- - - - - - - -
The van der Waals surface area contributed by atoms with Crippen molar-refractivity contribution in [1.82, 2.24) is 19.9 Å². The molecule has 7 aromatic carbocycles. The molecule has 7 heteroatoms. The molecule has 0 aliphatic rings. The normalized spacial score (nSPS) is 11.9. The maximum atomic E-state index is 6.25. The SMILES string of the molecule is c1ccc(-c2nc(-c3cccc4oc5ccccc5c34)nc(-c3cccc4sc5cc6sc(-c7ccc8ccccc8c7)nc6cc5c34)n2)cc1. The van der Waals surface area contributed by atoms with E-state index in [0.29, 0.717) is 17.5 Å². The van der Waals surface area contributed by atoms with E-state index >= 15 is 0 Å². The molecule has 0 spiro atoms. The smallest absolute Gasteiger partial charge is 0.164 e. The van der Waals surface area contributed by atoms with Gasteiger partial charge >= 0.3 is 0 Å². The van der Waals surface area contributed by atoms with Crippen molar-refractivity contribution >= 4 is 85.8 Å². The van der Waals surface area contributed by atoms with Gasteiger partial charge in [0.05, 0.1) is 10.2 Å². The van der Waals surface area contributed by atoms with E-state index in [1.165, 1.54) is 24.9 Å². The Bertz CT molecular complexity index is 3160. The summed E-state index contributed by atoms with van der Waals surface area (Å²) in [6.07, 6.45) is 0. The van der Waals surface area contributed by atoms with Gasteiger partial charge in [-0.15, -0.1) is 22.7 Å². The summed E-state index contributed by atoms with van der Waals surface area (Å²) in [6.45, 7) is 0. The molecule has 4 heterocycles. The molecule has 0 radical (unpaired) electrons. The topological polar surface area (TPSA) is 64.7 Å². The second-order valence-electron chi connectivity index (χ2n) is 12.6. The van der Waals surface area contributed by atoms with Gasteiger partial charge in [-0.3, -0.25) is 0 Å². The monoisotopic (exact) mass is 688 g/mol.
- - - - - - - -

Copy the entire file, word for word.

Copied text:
The van der Waals surface area contributed by atoms with Crippen molar-refractivity contribution in [1.82, 2.24) is 19.9 Å². The molecule has 7 aromatic carbocycles. The molecule has 7 heteroatoms. The molecule has 0 aliphatic rings. The normalized spacial score (nSPS) is 11.9. The maximum atomic E-state index is 6.25. The SMILES string of the molecule is c1ccc(-c2nc(-c3cccc4oc5ccccc5c34)nc(-c3cccc4sc5cc6sc(-c7ccc8ccccc8c7)nc6cc5c34)n2)cc1. The van der Waals surface area contributed by atoms with E-state index in [0.29, 0.717) is 17.5 Å². The van der Waals surface area contributed by atoms with E-state index >= 15 is 0 Å². The molecule has 0 spiro atoms. The smallest absolute Gasteiger partial charge is 0.164 e. The van der Waals surface area contributed by atoms with Gasteiger partial charge >= 0.3 is 0 Å². The van der Waals surface area contributed by atoms with Crippen molar-refractivity contribution >= 4 is 85.8 Å². The van der Waals surface area contributed by atoms with Gasteiger partial charge in [0.05, 0.1) is 10.2 Å². The van der Waals surface area contributed by atoms with E-state index in [1.165, 1.54) is 24.9 Å². The Bertz CT molecular complexity index is 3160. The summed E-state index contributed by atoms with van der Waals surface area (Å²) in [6.07, 6.45) is 0. The van der Waals surface area contributed by atoms with Gasteiger partial charge in [-0.15, -0.1) is 22.7 Å². The summed E-state index contributed by atoms with van der Waals surface area (Å²) in [6.45, 7) is 0. The molecule has 4 heterocycles. The molecule has 0 radical (unpaired) electrons. The topological polar surface area (TPSA) is 64.7 Å². The second-order valence-electron chi connectivity index (χ2n) is 12.6. The van der Waals surface area contributed by atoms with Gasteiger partial charge in [-0.3, -0.25) is 0 Å². The monoisotopic (exact) mass is 688 g/mol.